“Gotta stop texting,” I wrote to my BFF. “I’m ducking my ex!”
“OMG! NO!” my BFF replied.
“It’s not auto-fill. I really meant DUCKING! I don’t want to see him!”
I’ve been divorced for almost a year and I still see my ex-husband almost every day. We live practically across the street from each other. It made sense to us when we were first dissolving our marriage of 20 years. “Easier to coparent and share dog walking if we live close to each other,” we thought. After 20 years of seeing him every day, raising kids together and happily or unhappily sharing a life, the thought of completely severing ties seemed terrifying. But for some reason, when I saw him on my way home from the drugstore yesterday, I ducked behind a truck, turned a corner and snuck into my apartment building without letting him see me.
I’m not 100 percent sure that he didn’t notice.
And this morning, much to my annoyance, my ex-husband asked if he could use my washing machine to do his laundry. In the interest of maintaining peace, I told him a good time to come, when I wouldn’t be home. But I was running late and when I heard him come in the kitchen door, I tiptoed out the front and gently closed the door behind me to avoid an interaction.
As I stood outside my apartment waiting for the elevator, I heard him approaching the front door to exit into my hallway. So I stealthily swept over to the stairs and down 12 flights while the elevator doors closed behind him.
I’m sure he thought it was weird that the button already had been pushed.
I really wasn’t sure at the time why I so desperately wanted to avoid him. I’ve spent the day trying to figure it out. After putting in all this effort to keep things as consistent as possible — living across the street from each other, sharing the washing machine — why did I suddenly feel the need to go to such ridiculous lengths to avoid my ex?
My husband and I started separating before we actually separated. He spent the last six months of our marriage on the couch. We commandeered separate televisions, only shared meals when sitting down with the kids, and stopped making social plans that included each other. Yet in many ways, after 20 years, neither one of us was truly ready to disconnect from our partnership. He was worried about not seeing his kids every day, and I was terrified I wouldn’t be able to manage motherhood on my own. We were just so young when we got married. Neither one of us had ever been a real adult without the other one, let alone a parent. We both imagined that our divorced lives would intertwine because we couldn’t imagine life alone.
For the first few weeks of our official separation, my ex would walk right into my apartment any time he wanted to see the kids. He came over every evening to say goodnight to them and walk the dog. He even had packages delivered to my building because I have a doorman and he doesn’t. Every time he showed up, it took me a few minutes to realize, “he doesn’t live here … I’m divorced now.”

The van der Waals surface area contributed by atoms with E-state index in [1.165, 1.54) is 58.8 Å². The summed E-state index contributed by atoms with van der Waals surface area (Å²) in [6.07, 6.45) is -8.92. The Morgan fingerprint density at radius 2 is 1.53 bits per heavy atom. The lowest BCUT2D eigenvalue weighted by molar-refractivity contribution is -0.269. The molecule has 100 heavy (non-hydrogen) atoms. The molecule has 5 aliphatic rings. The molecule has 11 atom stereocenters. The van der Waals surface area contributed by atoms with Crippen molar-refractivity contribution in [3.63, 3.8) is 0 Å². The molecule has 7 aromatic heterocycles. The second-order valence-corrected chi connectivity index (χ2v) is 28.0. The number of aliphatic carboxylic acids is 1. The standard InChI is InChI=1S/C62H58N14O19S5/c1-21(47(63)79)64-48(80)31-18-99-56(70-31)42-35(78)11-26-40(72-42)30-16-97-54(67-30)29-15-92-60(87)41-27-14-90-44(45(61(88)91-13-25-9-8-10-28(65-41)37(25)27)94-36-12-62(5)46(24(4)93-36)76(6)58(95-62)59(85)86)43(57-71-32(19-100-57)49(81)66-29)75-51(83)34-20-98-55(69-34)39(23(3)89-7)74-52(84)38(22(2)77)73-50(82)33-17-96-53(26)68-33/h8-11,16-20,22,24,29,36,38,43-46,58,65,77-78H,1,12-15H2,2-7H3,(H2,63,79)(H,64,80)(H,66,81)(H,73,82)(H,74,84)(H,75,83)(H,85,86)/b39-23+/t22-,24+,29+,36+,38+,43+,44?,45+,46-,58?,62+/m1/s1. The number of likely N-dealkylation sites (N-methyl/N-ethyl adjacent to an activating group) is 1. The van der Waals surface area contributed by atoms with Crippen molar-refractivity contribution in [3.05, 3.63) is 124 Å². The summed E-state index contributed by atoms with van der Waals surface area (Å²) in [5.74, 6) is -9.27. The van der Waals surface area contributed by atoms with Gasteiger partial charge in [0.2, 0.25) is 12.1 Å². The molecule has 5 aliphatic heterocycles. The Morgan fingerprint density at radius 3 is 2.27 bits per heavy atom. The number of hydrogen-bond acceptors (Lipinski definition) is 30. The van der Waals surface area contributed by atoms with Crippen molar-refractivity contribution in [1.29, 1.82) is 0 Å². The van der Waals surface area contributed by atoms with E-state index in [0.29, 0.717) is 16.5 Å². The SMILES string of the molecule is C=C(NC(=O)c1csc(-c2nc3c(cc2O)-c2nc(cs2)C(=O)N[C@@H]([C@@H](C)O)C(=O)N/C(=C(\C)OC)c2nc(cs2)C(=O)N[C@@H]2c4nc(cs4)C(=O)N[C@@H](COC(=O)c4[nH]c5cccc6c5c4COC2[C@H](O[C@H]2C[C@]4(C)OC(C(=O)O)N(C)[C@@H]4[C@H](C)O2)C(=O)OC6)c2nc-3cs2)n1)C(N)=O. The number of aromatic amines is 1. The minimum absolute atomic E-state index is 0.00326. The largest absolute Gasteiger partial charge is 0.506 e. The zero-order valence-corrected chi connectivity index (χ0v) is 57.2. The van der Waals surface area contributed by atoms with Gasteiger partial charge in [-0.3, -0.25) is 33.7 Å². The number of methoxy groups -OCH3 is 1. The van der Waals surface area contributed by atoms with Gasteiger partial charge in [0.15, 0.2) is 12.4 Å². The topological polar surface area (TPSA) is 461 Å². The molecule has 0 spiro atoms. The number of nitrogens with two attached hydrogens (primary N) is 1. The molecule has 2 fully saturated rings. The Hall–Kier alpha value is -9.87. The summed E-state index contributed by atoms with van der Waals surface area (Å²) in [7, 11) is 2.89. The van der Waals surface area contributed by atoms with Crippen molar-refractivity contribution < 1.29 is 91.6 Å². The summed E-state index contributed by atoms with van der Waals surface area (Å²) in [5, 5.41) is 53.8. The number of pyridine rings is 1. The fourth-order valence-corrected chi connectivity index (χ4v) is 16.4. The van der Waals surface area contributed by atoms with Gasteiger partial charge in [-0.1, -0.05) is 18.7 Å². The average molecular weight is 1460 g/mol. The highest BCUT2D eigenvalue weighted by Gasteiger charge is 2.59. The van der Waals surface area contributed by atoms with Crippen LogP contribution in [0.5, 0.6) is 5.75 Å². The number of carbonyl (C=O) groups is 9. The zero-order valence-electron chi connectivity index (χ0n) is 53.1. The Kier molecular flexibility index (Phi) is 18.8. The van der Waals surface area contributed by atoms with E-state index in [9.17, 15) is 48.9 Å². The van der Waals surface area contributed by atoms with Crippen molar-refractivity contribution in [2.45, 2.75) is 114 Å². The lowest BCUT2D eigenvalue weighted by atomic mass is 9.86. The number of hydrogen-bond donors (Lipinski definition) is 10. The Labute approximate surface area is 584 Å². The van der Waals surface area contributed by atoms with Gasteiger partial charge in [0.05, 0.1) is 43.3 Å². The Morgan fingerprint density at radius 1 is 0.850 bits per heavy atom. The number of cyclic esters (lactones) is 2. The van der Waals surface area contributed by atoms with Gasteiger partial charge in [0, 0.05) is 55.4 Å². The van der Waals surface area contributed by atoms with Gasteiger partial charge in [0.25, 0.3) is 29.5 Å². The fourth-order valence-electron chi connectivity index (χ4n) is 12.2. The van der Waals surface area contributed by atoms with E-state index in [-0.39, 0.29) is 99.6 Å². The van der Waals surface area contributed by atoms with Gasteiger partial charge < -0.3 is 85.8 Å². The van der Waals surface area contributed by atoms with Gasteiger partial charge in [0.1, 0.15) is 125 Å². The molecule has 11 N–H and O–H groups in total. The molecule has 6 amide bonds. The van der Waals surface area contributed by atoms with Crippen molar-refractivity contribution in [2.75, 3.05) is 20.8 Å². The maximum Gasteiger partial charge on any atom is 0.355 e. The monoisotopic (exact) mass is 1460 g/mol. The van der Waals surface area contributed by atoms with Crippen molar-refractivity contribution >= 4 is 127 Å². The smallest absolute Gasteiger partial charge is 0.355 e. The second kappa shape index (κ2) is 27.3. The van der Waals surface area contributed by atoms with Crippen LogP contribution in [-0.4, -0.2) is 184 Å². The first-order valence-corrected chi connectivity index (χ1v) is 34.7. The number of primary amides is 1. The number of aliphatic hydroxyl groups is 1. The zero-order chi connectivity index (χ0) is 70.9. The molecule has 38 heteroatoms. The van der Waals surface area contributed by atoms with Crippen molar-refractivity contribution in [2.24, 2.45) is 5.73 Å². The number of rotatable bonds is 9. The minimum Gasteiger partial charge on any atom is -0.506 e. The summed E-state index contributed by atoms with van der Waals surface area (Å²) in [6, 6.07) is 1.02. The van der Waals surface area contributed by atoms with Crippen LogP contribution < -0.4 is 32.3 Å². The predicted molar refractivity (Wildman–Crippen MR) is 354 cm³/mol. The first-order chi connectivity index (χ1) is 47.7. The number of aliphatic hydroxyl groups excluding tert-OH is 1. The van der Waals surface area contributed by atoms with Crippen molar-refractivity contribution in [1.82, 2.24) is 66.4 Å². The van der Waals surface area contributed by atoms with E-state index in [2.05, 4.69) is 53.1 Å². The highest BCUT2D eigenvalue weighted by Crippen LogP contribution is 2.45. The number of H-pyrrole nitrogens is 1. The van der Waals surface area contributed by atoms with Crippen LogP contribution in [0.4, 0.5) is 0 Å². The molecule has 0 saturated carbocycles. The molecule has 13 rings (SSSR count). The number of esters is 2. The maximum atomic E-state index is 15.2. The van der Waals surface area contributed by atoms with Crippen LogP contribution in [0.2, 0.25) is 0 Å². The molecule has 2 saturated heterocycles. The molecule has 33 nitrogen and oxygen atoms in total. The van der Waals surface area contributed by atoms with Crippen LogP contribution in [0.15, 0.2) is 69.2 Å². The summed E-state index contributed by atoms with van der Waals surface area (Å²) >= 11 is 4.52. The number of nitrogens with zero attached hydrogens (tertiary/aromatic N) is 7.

But after the initial sting of separating had worn off, I started to resent these unannounced intrusions. So, I asked him to please let me know before coming over. I asked him to knock. Soon, he stopped asking if he could come “right over” and started asking what time would work for him to come see the kids. Eventually, he stopped coming upstairs and would just text me to send them down to the lobby to meet him.
I didn’t think I could manage on my own. The house, the kids, work, the dog … but I am managing. I’m doing it with less and less of his involvement in my daily life. When I first accepted the fact that I was not going to be married until death do us part, I pictured my divorced life exactly like my married life but with the husband erased. I clung to the life I’d known for 20 years for just a little bit longer, until I was finally ready to let go and be single.
And now, all that clinging to what was has been replaced by an intense need to move on. I’m not saying the single mom thing is easy. The constant grocery shopping, cooking, laundry, scheduling … never having time for myself if I don’t expressly put it on the calendar and plan in advance to have a babysitter or my ex step in to take care of my younger child … it can be overwhelming. But now that I’m doing it, I realize it’s not impossible. In fact, every day is a victory. I’m feeling strength in my independence, and while I have plenty of fond memories of the past 20 years, I really don’t want to spend my time looking back. I want to move forward. And yesterday, for the first time, I really didn’t want to see my ex.
I really ducking didn’t.
Everyone needs a girlfriend!
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